In Blake’s ‘London’ the speaker connects various characters and socio / political institutions in order to critique the injustices perpetrated in England. The busy, commercial city of London functions as a space in which the speaker can imagine the inescapable interconnections of English institution and citizens. Although separated by differences of class and gender, the citizens of London brush up against each other so that the misery of the poor and dispossessed is a direct indictment of the callousness of the rich and powerful, f the institutions of state and religion. The speaker of the poem emphasizes the social and economic differences that separate the citizens of London. By repeating the word ‘charter’d’, he reminds the reader of the commercial nature of the city, the fact that portions of it are owned, and that not everyone has equal access to goods or property. In the first line of his poem as Blake speaks of how he is wandering through the ‘charter’d’s trees, he is commenting on this commercial aspect of London.
As he moves on in his poem he also refers to the ‘charter’d’ Thames, he is telling us in this second line that even a river which is a force of nature, is owned in London. When Blake says that he sees ‘marks of weakness, marks of woe’ in ‘every face’ he meets, he means that he can see how this commercialism is affecting everyone rich and poor. Yet, despite the divisions that the word charter’d suggests, the speaker contends that no one in London, neither rich or poor, escapes a pervasive sense of misery and entrapment. The speaker talks of how in ‘every cry of every man’ he hears the misery.
Question- Identify a poem that makes a social or political statement. Explain what statement is being made and, with close references to the text, analyse the literary conventions used to convey the statements. Further, explain how this helps you gain a stronger understanding of the poem`s main theme(s). I have chosen the poem London by William Blake; I will explain how Blake is making a social ...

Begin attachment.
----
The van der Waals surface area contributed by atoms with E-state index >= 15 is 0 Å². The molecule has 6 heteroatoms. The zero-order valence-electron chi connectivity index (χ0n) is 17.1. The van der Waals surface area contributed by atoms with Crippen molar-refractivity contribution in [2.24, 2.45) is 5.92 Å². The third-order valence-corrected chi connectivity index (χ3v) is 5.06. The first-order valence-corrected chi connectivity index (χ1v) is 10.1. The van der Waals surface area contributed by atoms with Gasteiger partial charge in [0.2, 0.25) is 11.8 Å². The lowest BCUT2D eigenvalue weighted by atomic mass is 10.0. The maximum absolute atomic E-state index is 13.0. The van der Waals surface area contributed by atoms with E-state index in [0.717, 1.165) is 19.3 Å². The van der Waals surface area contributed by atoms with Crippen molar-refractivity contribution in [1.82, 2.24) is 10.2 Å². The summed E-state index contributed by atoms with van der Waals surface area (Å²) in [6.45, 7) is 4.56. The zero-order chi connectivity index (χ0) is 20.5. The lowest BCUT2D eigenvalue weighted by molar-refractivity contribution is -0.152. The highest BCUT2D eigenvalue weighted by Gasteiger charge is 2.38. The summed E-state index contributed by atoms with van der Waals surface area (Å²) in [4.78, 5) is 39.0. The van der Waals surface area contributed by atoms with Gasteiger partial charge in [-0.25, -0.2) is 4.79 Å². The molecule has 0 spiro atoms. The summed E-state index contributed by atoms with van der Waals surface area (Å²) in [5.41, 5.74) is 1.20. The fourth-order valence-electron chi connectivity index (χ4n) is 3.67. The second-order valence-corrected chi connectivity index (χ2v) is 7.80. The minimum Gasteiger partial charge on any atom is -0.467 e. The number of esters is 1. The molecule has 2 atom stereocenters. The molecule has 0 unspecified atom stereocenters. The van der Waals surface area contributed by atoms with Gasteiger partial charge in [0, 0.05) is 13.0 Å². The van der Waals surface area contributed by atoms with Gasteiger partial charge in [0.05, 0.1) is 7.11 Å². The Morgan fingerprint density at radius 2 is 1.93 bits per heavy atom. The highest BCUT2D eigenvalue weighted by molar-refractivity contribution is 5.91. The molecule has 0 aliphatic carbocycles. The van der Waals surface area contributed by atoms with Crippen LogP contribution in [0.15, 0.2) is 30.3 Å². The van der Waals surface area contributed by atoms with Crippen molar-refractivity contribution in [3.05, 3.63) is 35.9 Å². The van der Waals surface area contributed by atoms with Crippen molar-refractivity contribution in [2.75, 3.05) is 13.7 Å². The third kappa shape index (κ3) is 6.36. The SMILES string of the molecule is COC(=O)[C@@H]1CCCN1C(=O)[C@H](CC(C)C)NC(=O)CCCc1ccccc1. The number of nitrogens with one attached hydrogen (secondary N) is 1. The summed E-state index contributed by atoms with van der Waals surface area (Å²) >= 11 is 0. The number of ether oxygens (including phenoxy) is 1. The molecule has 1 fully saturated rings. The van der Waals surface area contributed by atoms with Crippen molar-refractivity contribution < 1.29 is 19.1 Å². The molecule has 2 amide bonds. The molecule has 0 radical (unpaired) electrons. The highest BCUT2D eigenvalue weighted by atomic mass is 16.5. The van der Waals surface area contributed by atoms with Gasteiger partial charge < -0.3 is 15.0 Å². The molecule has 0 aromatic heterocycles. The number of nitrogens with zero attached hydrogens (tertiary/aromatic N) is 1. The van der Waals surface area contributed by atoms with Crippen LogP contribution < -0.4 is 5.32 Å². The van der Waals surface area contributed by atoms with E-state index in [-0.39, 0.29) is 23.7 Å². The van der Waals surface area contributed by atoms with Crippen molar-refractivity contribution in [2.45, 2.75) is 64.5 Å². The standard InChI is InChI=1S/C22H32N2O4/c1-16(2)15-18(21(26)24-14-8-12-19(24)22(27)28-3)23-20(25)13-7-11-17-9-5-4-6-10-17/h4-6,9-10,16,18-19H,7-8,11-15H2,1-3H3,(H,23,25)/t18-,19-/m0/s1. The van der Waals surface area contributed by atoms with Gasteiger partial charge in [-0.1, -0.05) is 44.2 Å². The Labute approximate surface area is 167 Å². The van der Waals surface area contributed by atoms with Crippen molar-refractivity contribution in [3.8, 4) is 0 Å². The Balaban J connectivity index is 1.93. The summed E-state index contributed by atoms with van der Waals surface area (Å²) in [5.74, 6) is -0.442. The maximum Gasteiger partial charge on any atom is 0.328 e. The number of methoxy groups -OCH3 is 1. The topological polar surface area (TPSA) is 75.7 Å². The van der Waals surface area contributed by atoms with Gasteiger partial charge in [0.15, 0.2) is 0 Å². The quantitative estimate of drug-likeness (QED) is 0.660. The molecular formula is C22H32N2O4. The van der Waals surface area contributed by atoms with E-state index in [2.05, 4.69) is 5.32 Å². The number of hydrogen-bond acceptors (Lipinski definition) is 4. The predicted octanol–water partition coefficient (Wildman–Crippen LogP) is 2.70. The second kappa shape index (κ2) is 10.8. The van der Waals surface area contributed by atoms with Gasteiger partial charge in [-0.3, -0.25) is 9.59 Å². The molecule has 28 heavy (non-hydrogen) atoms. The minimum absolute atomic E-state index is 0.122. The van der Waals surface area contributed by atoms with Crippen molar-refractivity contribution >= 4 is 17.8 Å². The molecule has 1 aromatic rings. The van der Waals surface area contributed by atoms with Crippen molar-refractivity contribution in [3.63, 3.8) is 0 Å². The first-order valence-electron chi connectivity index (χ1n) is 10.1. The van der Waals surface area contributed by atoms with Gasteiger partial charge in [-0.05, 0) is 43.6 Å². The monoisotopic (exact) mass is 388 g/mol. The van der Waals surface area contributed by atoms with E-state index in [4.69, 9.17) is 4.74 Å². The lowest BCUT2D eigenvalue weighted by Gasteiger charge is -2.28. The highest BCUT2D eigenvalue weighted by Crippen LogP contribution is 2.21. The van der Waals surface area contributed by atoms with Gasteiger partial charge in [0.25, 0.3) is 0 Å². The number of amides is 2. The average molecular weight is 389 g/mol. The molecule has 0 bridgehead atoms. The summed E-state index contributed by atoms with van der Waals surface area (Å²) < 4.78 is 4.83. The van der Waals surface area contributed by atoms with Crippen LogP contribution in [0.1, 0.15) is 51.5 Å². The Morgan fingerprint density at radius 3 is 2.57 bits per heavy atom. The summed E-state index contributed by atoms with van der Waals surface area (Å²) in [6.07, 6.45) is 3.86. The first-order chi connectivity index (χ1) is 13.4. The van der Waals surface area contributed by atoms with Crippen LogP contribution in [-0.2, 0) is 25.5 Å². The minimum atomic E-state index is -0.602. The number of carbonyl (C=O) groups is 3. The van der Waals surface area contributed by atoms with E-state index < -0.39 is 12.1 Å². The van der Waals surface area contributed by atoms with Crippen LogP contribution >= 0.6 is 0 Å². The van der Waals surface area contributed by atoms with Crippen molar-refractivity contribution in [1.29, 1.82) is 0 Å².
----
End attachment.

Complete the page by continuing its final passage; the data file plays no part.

Blake is once again reminding us that this is affecting everyone. As he goes on to comment on he can hear it in ‘every infants cry of fear’, he is saying that even the babies know what is going to happen to them when they grow up and they fear the misery that they will soon face. In the next line of the poem Blake chooses to use a very interesting word. When he writes ‘in every ban’ he leaves the line open to many different interpretations. The word ban can mean a political prohibition, a curse, or an announcement of marriage. The political meaning is an obvious one in this poem, Blake obviously does not like the politics of London and he fells that the commercialism is preventing the people from being happy.
In a way he is also saying that this commercialism is also a curse on the very people who are benefiting from it, because it is preventing them from being truly happy. Another connotation of curse during that time was venereal disease this as well as the connotation of marriage comes up later in the poem and can be found in the last stanza. In the last line of the second stanza, Blake speaks of mind forg’d manacles, this is very important to the poem. Blake is saying that the way the people of London are thinking and feeling is what is holding them down and preventing them from being happy.